Owner Mark Cuban To Donate $10 Million After Sexual Harassment Finding Against Mavericks

An NBA investigation finds "numerous instances of sexual harassment and other improper workplace conduct" in the Dallas team's organization over two decades.

Dallas Mavericks owner Mark Cuban has agreed to donate $10 million to women’s organizations after a seven-month investigation into the workplace culture of his NBA team, according to news reports.

The National Basketball Association has also issued a series of mandates for the Mavericks organization, including putting more women in leadership positions and conducting “Respect in the Workplace” training.

The investigation, which was launched after Sports Illustrated published an article in February detailing accusations of sexual harassment, “substantiated numerous instances of sexual harassment and other improper workplace conduct within the Mavericks organization over a period spanning more than 20 years,” the NBA said in a statement Wednesday.

The team’s former president and chief executive, Terdema Ussery, acted improperly toward 15 female employees by making inappropriate comments and touching and forcibly kissing them, the NBA said.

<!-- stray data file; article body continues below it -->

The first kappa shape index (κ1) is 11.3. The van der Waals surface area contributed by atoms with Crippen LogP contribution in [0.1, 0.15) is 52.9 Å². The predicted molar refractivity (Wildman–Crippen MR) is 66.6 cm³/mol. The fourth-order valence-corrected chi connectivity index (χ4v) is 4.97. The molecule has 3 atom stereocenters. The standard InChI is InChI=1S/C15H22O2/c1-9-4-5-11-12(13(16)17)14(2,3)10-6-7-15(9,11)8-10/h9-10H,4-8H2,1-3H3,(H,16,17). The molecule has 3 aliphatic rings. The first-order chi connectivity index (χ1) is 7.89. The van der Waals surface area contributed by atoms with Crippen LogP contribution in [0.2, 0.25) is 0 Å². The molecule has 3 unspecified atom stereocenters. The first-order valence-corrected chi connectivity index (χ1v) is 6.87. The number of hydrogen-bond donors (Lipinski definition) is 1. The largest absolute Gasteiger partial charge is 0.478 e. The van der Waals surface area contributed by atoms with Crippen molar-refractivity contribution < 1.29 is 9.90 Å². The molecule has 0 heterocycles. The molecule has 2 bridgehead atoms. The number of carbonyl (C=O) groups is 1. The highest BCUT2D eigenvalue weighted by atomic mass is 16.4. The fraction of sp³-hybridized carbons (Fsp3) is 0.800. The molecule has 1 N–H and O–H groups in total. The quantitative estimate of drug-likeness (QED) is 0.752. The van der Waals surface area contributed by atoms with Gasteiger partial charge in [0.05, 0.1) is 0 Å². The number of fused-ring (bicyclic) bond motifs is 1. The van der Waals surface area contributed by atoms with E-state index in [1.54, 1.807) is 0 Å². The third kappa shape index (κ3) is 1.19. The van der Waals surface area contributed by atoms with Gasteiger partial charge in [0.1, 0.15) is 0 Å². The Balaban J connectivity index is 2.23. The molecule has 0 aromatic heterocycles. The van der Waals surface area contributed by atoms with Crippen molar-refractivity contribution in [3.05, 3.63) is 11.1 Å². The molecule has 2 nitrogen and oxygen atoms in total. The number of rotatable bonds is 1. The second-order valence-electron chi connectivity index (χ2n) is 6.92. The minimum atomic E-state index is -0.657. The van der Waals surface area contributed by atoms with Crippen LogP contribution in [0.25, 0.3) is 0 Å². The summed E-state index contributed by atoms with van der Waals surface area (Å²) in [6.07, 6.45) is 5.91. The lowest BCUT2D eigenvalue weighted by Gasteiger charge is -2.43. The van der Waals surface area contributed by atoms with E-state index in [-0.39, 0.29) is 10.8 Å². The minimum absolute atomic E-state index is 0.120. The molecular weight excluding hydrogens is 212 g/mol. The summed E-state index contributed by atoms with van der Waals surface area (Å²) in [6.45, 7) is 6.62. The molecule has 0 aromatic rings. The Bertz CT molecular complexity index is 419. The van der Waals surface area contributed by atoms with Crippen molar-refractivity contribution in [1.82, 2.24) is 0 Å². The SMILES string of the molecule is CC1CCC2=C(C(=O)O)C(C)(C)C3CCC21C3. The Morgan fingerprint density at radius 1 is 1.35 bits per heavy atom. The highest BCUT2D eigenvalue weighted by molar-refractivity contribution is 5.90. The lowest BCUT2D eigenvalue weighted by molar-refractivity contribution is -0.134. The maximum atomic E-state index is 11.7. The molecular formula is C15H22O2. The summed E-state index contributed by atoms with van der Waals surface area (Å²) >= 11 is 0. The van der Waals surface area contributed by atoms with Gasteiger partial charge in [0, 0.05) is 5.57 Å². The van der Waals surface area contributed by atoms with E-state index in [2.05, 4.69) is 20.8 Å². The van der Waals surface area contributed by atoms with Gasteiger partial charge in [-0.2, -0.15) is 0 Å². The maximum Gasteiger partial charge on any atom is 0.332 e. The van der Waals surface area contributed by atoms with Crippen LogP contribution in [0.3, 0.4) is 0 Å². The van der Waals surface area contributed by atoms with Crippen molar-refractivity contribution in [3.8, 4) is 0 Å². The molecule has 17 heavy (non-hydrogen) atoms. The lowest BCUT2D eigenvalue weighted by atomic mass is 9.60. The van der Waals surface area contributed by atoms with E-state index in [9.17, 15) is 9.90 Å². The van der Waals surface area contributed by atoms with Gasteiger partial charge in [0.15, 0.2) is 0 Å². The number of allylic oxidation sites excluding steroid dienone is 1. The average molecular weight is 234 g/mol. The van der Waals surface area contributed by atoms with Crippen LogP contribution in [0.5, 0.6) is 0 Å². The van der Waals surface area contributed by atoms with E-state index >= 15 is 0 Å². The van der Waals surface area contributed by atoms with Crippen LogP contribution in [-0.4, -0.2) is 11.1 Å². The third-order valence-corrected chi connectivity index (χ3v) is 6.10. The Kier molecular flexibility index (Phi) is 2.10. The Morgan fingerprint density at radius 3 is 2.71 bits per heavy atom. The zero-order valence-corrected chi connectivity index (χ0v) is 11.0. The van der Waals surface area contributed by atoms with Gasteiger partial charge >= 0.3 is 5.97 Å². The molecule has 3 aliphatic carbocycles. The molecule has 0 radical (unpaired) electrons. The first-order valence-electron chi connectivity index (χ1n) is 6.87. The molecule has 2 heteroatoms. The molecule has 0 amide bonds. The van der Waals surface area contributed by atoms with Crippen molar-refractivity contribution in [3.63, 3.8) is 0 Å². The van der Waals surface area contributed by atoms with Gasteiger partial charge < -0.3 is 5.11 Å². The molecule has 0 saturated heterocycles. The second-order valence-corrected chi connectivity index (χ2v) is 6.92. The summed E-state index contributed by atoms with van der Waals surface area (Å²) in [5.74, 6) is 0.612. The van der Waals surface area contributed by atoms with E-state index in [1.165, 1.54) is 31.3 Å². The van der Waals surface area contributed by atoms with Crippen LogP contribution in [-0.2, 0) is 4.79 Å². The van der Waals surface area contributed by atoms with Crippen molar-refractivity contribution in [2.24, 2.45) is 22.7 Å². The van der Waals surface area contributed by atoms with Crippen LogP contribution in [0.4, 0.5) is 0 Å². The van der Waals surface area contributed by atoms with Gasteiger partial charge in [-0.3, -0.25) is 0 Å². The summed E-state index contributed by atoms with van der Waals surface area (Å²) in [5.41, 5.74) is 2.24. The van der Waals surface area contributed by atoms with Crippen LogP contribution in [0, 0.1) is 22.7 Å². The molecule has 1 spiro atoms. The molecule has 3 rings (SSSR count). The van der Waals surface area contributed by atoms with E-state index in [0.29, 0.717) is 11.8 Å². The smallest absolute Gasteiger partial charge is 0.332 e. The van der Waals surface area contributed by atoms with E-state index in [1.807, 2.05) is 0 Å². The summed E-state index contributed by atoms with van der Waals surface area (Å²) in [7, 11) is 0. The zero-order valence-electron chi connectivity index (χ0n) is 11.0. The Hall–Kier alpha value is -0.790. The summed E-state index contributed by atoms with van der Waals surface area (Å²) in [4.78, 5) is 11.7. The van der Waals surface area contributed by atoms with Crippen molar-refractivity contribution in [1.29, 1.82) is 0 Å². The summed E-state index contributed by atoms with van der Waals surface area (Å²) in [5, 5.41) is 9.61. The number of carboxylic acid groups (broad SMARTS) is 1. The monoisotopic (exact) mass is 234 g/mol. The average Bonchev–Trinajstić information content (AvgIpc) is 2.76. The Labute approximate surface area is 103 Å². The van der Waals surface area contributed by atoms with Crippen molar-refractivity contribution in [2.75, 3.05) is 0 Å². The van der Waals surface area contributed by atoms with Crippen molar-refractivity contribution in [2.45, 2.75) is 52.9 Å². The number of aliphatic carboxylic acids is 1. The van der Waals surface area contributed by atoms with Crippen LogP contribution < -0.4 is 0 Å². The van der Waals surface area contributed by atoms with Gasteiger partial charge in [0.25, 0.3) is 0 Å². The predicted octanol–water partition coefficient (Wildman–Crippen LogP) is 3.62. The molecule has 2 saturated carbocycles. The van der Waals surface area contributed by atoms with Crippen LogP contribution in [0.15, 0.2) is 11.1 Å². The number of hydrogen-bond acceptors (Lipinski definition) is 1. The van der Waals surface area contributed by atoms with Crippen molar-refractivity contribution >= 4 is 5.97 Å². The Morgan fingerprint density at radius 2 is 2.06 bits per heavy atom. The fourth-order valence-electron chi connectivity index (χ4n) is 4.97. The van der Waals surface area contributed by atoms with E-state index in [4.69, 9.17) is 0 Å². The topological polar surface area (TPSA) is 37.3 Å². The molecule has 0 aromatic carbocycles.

Two other former employees, Chris Hyde and Earl Sneed, were also mentioned as having acted improperly toward women in the workplace.

Cuban, who also appears on the ABC reality show “Shark Tank,” apologized to the women and their families in an interview on ESPN’s “The Jump.”

“This is not something that just is an incident and then it’s over,” Cuban said. “It stays with people. It stays with families. I’m just sorry I didn’t see it. I’m just sorry I didn’t recognize it. And I just hope that out of this we’ll be better.”

“The findings of the independent investigation are disturbing and heartbreaking and no employee in the NBA, or any workplace for that matter, should be subject to the type of working environment described in the report,” NBA Commissioner Adam Silver said in a statement.

Silver added that Cuban had acted swiftly after the Sports Illustrated article was published, hiring Cynthia Marshall as chief executive to bring change to the organization.

The $10 million that will be donated to women’s groups is four times the amount of money the NBA could have fined the Mavericks under its bylaws. The money will go to “organizations that are committed to supporting the leadership and development of women in the sports industry and combating domestic violence,” the NBA said.

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